Graduate Student Internship/Fieldwork opportunity
Location: USC Dornsife Career Pathways – GFS 308
Commitment: Jan. 9 – May 10, 2017 (Flexible dates)
Internship/Fieldwork units: 70-140 hrs. (1-2 units)
# of positions: 1
Career Pathways works to align students’ academic interests with individual career and professional pathways through exploration and engagement in curricular and co-curricular opportunities. Career Pathways works in collaboration with academic advisors, career counselors, Faculty, and alumni to provide a network of resources to address students’ professional aspirations.
Career Pathways is looking for Post-Secondary Administration and Student Affairs (PASA), Educational Counseling (ECO), or Master of Arts in Teaching (MAT) student interested academic advisement and career counseling work. The Graduate/Field-work intern will work in collaboration with the Director and Students Services Assistant to deliver and promote career programming events and opportunities. Primary responsibilities include communication and career panel programming:
- The creation of advertisements and copy to promote career programming, events, and services
- Print and social media marketing
- Support and coordination of 5-7 alumni career panels
The fieldwork student will have the opportunity to facilitate or co-facilitate career programs.
Application: Interested students should forward their résumé to Octavio Avila at email@example.com
Priority deadline Monday, November 7, 2016.
Dear Master’s student,
Last week’s note focused on conceptual tips for eliminating wordiness; this week we’ll get into the nitty-gritty with practical considerations.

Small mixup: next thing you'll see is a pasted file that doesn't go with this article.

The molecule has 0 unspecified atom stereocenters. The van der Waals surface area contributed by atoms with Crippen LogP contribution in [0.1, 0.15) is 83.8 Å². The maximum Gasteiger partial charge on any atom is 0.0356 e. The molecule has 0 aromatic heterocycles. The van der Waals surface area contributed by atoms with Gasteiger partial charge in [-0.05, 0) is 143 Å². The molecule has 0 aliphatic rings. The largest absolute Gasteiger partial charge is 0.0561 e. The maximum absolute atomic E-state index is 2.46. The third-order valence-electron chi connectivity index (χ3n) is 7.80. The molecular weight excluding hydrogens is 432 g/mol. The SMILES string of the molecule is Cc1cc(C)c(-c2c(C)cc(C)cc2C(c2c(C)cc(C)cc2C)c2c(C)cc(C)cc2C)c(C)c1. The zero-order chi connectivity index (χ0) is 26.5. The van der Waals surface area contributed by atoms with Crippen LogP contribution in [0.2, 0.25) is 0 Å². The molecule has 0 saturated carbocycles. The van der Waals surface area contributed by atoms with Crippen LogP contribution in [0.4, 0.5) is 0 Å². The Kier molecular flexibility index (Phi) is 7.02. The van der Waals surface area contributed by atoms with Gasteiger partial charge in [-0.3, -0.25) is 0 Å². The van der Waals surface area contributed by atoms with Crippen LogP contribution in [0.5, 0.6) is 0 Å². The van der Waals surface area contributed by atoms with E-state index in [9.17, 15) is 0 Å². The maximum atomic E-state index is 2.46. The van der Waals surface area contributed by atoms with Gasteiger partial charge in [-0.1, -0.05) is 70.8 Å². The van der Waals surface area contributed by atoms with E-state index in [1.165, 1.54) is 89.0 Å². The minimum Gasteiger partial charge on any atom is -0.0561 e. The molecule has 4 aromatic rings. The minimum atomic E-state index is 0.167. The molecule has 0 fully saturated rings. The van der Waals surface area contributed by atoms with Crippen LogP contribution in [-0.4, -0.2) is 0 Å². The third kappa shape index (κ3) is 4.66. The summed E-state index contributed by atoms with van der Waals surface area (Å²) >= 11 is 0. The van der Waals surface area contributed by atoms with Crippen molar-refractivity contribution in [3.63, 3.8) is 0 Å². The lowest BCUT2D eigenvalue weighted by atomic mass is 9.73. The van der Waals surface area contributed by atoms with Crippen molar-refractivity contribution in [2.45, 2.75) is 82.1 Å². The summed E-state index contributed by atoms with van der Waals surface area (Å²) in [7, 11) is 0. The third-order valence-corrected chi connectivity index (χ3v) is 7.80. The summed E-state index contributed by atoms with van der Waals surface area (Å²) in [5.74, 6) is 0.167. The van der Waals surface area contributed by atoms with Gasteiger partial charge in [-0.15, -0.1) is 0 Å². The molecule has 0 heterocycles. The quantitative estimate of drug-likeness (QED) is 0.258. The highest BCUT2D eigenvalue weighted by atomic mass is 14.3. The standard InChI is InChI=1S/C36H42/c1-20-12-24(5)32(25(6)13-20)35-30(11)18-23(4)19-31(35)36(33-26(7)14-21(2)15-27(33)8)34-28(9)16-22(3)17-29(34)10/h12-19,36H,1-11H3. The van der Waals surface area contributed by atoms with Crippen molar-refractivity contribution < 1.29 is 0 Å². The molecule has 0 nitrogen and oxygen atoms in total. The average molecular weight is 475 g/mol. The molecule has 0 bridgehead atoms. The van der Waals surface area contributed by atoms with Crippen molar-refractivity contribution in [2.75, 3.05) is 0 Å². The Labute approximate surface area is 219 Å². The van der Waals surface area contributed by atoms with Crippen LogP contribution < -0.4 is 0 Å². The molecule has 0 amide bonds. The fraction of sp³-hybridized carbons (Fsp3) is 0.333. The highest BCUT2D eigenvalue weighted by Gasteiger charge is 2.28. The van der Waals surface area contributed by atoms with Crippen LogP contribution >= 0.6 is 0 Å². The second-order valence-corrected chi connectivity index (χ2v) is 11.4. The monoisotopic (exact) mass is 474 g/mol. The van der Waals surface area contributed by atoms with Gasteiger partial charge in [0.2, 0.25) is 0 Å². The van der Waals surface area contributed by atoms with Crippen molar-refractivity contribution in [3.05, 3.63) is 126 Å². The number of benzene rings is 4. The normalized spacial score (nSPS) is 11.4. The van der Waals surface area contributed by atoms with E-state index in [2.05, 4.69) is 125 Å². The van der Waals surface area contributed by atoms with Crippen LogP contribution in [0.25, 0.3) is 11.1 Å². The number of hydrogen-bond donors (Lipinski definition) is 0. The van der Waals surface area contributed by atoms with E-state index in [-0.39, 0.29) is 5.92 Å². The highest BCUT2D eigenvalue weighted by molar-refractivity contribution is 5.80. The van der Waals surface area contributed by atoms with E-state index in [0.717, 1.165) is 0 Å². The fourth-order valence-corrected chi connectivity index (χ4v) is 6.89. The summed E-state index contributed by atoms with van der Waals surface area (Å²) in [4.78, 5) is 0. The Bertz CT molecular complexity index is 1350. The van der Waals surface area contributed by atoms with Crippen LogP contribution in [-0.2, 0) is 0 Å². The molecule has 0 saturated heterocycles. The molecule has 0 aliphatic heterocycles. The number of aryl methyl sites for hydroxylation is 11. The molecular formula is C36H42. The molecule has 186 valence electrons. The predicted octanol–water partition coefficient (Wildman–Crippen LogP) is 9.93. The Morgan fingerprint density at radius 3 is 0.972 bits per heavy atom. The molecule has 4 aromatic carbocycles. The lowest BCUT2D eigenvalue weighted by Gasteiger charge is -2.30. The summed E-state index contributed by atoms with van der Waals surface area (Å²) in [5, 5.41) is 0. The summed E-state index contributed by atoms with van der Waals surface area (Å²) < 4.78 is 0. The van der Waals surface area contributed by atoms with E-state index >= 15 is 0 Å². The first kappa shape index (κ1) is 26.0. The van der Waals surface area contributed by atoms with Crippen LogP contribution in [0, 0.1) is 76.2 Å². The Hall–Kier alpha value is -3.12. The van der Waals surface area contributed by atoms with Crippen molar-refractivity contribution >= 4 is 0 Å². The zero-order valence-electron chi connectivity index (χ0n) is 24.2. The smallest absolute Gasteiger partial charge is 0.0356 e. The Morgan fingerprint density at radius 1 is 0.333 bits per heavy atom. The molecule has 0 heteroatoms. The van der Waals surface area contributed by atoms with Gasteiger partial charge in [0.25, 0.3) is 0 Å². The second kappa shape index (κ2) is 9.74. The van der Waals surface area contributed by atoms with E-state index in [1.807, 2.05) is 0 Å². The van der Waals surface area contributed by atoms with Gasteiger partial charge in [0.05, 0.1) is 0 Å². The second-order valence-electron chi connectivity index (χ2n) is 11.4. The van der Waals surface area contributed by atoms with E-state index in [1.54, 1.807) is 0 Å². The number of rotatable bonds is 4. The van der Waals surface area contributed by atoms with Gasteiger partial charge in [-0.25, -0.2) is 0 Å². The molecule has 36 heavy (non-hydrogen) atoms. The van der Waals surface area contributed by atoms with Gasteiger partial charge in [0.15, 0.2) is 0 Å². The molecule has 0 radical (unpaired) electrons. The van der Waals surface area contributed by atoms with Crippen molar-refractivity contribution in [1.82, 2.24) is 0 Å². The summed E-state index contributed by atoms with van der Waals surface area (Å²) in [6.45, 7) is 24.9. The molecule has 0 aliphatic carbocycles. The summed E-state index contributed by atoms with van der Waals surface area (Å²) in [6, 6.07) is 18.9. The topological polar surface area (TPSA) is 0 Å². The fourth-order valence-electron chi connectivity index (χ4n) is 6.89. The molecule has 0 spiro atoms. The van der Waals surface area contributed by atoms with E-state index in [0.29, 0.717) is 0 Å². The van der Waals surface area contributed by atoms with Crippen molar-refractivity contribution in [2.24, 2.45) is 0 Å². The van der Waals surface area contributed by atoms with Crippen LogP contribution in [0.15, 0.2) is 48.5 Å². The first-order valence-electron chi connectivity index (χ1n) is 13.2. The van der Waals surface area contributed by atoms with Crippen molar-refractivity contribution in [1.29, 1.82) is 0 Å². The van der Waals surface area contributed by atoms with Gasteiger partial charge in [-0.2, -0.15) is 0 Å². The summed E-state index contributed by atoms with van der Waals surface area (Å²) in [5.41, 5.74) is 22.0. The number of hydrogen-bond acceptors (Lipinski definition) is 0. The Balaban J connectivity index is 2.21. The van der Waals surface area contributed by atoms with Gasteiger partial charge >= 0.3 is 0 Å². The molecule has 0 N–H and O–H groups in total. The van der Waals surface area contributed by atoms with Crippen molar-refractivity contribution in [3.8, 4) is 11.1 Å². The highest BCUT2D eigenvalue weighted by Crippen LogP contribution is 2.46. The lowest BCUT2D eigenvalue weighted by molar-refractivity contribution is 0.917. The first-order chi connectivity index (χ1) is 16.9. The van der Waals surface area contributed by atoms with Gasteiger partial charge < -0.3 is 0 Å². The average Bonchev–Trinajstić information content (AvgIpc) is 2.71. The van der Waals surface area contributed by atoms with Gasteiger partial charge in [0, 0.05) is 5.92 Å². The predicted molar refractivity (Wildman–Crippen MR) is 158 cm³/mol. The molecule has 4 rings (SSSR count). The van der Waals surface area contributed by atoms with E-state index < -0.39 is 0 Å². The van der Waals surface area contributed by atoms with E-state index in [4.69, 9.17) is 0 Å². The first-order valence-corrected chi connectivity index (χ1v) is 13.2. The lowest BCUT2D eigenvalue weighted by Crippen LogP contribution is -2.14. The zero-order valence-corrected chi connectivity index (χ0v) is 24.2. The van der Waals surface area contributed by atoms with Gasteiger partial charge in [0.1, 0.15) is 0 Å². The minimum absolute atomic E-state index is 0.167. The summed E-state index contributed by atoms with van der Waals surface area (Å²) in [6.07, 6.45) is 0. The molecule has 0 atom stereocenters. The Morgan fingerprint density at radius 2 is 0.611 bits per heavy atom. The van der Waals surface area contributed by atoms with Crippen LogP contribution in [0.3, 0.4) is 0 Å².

There are a few relatively simple things to check when you’re looking to eliminate words. Continue reading WEDNESDAY WRITING TIP: “CLUTTER” (PT 2)
Dear Master’s student,
I’m sure you’ve never encountered a rambling faculty member among your Master’s Programs instructors. But you may know that such people do exist (from acquaintances in other graduate schools, or even from your own undergrad experience). And you’ve probably heard that students usually find this type of professor tedious or even “boring.”
Guess what. Students aren’t the only ones who dread long-windedness. Professors have equal aversion to garrulous students! When you’ve rambled on for 18 pages (front and back!), your instructor’s eyes glaze over, and it becomes difficult for her to concentrate on the content of your essay. Eliminating (or at least minimizing) wordiness from your papers will increase their cogency and ensure that your observations and ideas can shine without being eclipsed by turgid prose. Continue reading Wednesday Writing Tip: “Clutter” (Pt 1)
Dear Master’s student,
If you’re a regular reader of the weekly writing tips—and I hope you are—you may have noticed my attachment to a particular signoff, “Happy writing!” Well, an article from the Atlantic on email signoffs got me thinking about what (if anything) email signatures say about writers and about language use in general.